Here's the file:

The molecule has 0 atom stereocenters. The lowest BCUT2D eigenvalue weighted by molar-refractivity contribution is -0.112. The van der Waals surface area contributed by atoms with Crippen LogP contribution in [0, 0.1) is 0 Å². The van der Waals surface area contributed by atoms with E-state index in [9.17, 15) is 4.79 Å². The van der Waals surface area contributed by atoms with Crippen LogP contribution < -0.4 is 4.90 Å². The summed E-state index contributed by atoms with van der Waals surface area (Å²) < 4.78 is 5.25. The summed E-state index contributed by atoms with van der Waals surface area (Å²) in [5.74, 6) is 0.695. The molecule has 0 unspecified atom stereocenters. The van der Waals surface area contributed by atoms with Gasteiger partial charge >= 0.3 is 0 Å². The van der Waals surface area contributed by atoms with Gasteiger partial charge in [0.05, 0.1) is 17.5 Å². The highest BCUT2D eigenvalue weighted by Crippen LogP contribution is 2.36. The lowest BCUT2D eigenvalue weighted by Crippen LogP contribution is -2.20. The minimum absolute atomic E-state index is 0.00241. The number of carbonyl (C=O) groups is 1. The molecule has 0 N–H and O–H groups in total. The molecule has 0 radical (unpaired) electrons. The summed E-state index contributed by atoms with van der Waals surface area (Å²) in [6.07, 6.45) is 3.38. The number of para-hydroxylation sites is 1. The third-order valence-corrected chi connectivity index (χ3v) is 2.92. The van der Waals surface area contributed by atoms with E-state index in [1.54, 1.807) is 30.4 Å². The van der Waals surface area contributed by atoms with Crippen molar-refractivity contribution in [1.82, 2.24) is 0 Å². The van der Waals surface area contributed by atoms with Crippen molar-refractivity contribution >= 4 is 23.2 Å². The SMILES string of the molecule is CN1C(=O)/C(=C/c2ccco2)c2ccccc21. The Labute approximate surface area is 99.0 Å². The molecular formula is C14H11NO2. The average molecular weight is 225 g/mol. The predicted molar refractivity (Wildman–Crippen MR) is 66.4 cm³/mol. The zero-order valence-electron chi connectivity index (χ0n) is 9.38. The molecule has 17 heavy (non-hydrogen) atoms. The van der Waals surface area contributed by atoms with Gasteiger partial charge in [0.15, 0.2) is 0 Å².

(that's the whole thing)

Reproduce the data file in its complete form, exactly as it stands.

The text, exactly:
The molecule has 0 atom stereocenters. The lowest BCUT2D eigenvalue weighted by molar-refractivity contribution is -0.112. The van der Waals surface area contributed by atoms with Crippen LogP contribution in [0, 0.1) is 0 Å². The van der Waals surface area contributed by atoms with E-state index in [9.17, 15) is 4.79 Å². The van der Waals surface area contributed by atoms with Crippen LogP contribution < -0.4 is 4.90 Å². The summed E-state index contributed by atoms with van der Waals surface area (Å²) < 4.78 is 5.25. The summed E-state index contributed by atoms with van der Waals surface area (Å²) in [5.74, 6) is 0.695. The molecule has 0 unspecified atom stereocenters. The van der Waals surface area contributed by atoms with Gasteiger partial charge >= 0.3 is 0 Å². The van der Waals surface area contributed by atoms with Gasteiger partial charge in [0.05, 0.1) is 17.5 Å². The highest BCUT2D eigenvalue weighted by Crippen LogP contribution is 2.36. The lowest BCUT2D eigenvalue weighted by Crippen LogP contribution is -2.20. The minimum absolute atomic E-state index is 0.00241. The number of carbonyl (C=O) groups is 1. The molecule has 0 N–H and O–H groups in total. The molecule has 0 radical (unpaired) electrons. The summed E-state index contributed by atoms with van der Waals surface area (Å²) in [6.07, 6.45) is 3.38. The number of para-hydroxylation sites is 1. The third-order valence-corrected chi connectivity index (χ3v) is 2.92. The van der Waals surface area contributed by atoms with E-state index in [1.54, 1.807) is 30.4 Å². The van der Waals surface area contributed by atoms with Crippen molar-refractivity contribution in [1.82, 2.24) is 0 Å². The van der Waals surface area contributed by atoms with Crippen molar-refractivity contribution >= 4 is 23.2 Å². The SMILES string of the molecule is CN1C(=O)/C(=C/c2ccco2)c2ccccc21. The Labute approximate surface area is 99.0 Å². The molecular formula is C14H11NO2. The average molecular weight is 225 g/mol. The predicted molar refractivity (Wildman–Crippen MR) is 66.4 cm³/mol. The zero-order valence-electron chi connectivity index (χ0n) is 9.38. The molecule has 17 heavy (non-hydrogen) atoms. The van der Waals surface area contributed by atoms with Gasteiger partial charge in [0.15, 0.2) is 0 Å².